Chinese banks will likely see a slowdown in shadow banking activity this year amid tightening credit scrutiny, a report by S&P Global Ratings showed on Wednesday.
The agency predicted growth in China's overall nonfinancial and nonpublic credit will slow to 12 percent this year, down from an estimated 15.2 percent in 2017.
In the meantime, banks will likely increase traditional loans to meet corporate refinancing needs.
The agency predicted bank loans are expected to grow by 13 percent to 15 percent this year compared to 2017.
"China's concerted regulatory tightening on multiple fronts could force a decline in shadow banking activity and weigh on the country's overall credit expansion in 2018," said Liao Qiang, an analyst with the rating agency.
The governments' efforts to rein in financial risks, such as tightening money conditions and escalated regulatory restrictions on short-term wholesale funding and wealth management products, have forced banks to bring related assets onto balance sheet, eroding capitalization levels and the capacity for credit creation.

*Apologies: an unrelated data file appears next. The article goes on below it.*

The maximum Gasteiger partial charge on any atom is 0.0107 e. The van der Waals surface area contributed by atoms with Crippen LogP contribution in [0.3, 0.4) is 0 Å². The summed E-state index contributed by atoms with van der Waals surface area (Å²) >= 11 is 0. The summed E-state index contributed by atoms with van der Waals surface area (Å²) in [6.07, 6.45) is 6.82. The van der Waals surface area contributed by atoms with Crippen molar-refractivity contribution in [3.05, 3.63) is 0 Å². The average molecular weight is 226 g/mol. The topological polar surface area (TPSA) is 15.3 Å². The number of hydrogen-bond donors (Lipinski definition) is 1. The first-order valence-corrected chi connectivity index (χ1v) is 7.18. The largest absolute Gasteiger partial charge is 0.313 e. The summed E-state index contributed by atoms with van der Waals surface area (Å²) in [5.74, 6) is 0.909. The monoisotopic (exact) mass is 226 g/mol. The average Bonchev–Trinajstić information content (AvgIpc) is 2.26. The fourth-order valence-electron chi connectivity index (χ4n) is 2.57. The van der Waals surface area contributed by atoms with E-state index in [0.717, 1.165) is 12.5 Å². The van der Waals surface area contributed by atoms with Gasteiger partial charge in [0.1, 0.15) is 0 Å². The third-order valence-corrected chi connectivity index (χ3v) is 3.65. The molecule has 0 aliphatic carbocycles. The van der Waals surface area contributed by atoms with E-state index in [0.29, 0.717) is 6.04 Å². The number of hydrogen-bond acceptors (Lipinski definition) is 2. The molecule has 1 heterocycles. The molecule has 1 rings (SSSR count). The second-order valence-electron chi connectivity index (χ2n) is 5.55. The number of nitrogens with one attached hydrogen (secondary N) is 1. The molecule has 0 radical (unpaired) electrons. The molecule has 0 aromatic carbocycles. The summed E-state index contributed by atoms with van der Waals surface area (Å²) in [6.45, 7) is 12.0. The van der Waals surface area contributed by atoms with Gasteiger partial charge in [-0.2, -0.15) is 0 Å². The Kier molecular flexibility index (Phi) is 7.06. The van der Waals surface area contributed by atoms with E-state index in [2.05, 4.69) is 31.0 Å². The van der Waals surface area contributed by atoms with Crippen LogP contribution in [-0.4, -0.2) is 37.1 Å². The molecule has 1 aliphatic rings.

"A backdrop of continued strong GDP growth should help Chinese banks make regulatory adjustments, and underpin asset quality fundamentals despite a likely deterioration in reported metrics," the analyst said.
Meanwhile, the agency expected a slight rise in nonperforming loans.
Segments most vulnerable to rising credit risks include local government financing vehicles and the softening property market, said the agency.
If tightening conditions led to a liquidity shock, the government would expect a rapid policy response, the agency added.